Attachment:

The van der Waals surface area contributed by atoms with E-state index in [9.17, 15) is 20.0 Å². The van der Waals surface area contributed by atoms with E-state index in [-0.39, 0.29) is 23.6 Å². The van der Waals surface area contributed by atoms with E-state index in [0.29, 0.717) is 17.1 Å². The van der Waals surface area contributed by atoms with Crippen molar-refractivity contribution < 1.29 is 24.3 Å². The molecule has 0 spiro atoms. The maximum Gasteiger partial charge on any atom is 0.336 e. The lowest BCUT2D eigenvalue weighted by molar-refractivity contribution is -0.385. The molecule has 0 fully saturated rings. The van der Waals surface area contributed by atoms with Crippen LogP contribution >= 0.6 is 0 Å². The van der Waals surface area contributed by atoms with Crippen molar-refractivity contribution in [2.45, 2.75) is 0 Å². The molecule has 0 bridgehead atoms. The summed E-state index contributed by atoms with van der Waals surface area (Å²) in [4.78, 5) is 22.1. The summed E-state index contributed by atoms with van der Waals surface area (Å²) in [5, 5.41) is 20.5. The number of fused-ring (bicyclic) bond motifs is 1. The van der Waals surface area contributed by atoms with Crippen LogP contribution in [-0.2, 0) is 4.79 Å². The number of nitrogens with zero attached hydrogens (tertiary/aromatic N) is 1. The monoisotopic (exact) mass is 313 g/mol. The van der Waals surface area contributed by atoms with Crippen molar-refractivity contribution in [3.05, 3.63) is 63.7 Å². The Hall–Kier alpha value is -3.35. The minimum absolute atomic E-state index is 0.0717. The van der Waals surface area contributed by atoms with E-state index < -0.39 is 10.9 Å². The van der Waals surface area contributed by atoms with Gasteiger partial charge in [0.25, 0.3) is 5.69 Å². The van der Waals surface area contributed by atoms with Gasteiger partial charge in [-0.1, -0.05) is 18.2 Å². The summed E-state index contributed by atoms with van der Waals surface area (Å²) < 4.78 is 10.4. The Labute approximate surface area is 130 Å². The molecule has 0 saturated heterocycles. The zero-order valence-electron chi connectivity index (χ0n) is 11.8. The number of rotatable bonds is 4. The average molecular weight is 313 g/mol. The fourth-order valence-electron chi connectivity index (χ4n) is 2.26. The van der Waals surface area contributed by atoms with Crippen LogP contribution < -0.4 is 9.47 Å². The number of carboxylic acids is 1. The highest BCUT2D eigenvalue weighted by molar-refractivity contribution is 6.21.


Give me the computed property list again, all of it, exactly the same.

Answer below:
The van der Waals surface area contributed by atoms with E-state index in [9.17, 15) is 20.0 Å². The van der Waals surface area contributed by atoms with E-state index in [-0.39, 0.29) is 23.6 Å². The van der Waals surface area contributed by atoms with E-state index in [0.29, 0.717) is 17.1 Å². The van der Waals surface area contributed by atoms with Crippen molar-refractivity contribution < 1.29 is 24.3 Å². The molecule has 0 spiro atoms. The maximum Gasteiger partial charge on any atom is 0.336 e. The lowest BCUT2D eigenvalue weighted by molar-refractivity contribution is -0.385. The molecule has 0 fully saturated rings. The van der Waals surface area contributed by atoms with Crippen LogP contribution >= 0.6 is 0 Å². The van der Waals surface area contributed by atoms with Crippen molar-refractivity contribution in [2.45, 2.75) is 0 Å². The molecule has 0 bridgehead atoms. The summed E-state index contributed by atoms with van der Waals surface area (Å²) in [4.78, 5) is 22.1. The summed E-state index contributed by atoms with van der Waals surface area (Å²) in [5, 5.41) is 20.5. The number of fused-ring (bicyclic) bond motifs is 1. The van der Waals surface area contributed by atoms with Crippen LogP contribution in [-0.2, 0) is 4.79 Å². The number of nitrogens with zero attached hydrogens (tertiary/aromatic N) is 1. The monoisotopic (exact) mass is 313 g/mol. The van der Waals surface area contributed by atoms with Crippen molar-refractivity contribution in [3.05, 3.63) is 63.7 Å². The Hall–Kier alpha value is -3.35. The minimum absolute atomic E-state index is 0.0717. The van der Waals surface area contributed by atoms with E-state index < -0.39 is 10.9 Å². The van der Waals surface area contributed by atoms with Gasteiger partial charge in [0.25, 0.3) is 5.69 Å². The van der Waals surface area contributed by atoms with Gasteiger partial charge in [-0.1, -0.05) is 18.2 Å². The summed E-state index contributed by atoms with van der Waals surface area (Å²) < 4.78 is 10.4. The Labute approximate surface area is 130 Å². The molecule has 0 saturated heterocycles. The zero-order valence-electron chi connectivity index (χ0n) is 11.8. The number of rotatable bonds is 4. The average molecular weight is 313 g/mol. The fourth-order valence-electron chi connectivity index (χ4n) is 2.26. The van der Waals surface area contributed by atoms with Crippen LogP contribution < -0.4 is 9.47 Å². The number of carboxylic acids is 1. The highest BCUT2D eigenvalue weighted by molar-refractivity contribution is 6.21.